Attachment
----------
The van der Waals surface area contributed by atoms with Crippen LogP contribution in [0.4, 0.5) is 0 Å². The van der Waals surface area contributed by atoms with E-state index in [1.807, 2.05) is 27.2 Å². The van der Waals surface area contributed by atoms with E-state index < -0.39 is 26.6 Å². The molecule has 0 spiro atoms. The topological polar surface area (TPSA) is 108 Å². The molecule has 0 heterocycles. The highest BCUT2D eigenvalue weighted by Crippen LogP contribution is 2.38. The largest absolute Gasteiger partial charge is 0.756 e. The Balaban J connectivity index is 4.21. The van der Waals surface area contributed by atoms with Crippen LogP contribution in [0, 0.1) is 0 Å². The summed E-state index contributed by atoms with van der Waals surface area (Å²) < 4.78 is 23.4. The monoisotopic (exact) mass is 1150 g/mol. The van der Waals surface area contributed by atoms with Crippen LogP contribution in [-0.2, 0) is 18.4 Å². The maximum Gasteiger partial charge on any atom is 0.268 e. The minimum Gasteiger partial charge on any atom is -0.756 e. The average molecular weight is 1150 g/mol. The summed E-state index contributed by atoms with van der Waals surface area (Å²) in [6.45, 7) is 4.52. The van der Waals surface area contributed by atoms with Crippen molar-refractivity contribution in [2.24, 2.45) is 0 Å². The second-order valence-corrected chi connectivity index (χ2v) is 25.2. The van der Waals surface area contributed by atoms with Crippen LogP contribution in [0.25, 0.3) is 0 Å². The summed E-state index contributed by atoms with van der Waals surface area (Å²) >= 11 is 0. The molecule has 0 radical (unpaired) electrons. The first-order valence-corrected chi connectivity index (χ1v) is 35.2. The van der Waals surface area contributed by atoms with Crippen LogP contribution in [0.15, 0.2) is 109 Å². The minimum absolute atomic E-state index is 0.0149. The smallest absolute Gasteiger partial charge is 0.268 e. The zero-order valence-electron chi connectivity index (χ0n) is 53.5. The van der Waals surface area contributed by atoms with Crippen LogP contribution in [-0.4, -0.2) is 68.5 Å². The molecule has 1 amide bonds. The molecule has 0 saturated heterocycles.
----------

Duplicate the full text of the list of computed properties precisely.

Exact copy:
The van der Waals surface area contributed by atoms with Crippen LogP contribution in [0.4, 0.5) is 0 Å². The van der Waals surface area contributed by atoms with E-state index in [1.807, 2.05) is 27.2 Å². The van der Waals surface area contributed by atoms with E-state index < -0.39 is 26.6 Å². The molecule has 0 spiro atoms. The topological polar surface area (TPSA) is 108 Å². The molecule has 0 heterocycles. The highest BCUT2D eigenvalue weighted by Crippen LogP contribution is 2.38. The largest absolute Gasteiger partial charge is 0.756 e. The Balaban J connectivity index is 4.21. The van der Waals surface area contributed by atoms with Crippen LogP contribution in [0, 0.1) is 0 Å². The summed E-state index contributed by atoms with van der Waals surface area (Å²) < 4.78 is 23.4. The monoisotopic (exact) mass is 1150 g/mol. The van der Waals surface area contributed by atoms with Crippen LogP contribution in [-0.2, 0) is 18.4 Å². The maximum Gasteiger partial charge on any atom is 0.268 e. The minimum Gasteiger partial charge on any atom is -0.756 e. The average molecular weight is 1150 g/mol. The summed E-state index contributed by atoms with van der Waals surface area (Å²) in [6.45, 7) is 4.52. The van der Waals surface area contributed by atoms with Crippen molar-refractivity contribution in [2.24, 2.45) is 0 Å². The second-order valence-corrected chi connectivity index (χ2v) is 25.2. The van der Waals surface area contributed by atoms with Crippen LogP contribution in [0.25, 0.3) is 0 Å². The summed E-state index contributed by atoms with van der Waals surface area (Å²) >= 11 is 0. The molecule has 0 radical (unpaired) electrons. The first-order valence-corrected chi connectivity index (χ1v) is 35.2. The van der Waals surface area contributed by atoms with Crippen LogP contribution in [0.15, 0.2) is 109 Å². The minimum absolute atomic E-state index is 0.0149. The smallest absolute Gasteiger partial charge is 0.268 e. The zero-order valence-electron chi connectivity index (χ0n) is 53.5. The van der Waals surface area contributed by atoms with Crippen LogP contribution in [-0.4, -0.2) is 68.5 Å². The molecule has 1 amide bonds. The molecule has 0 saturated heterocycles.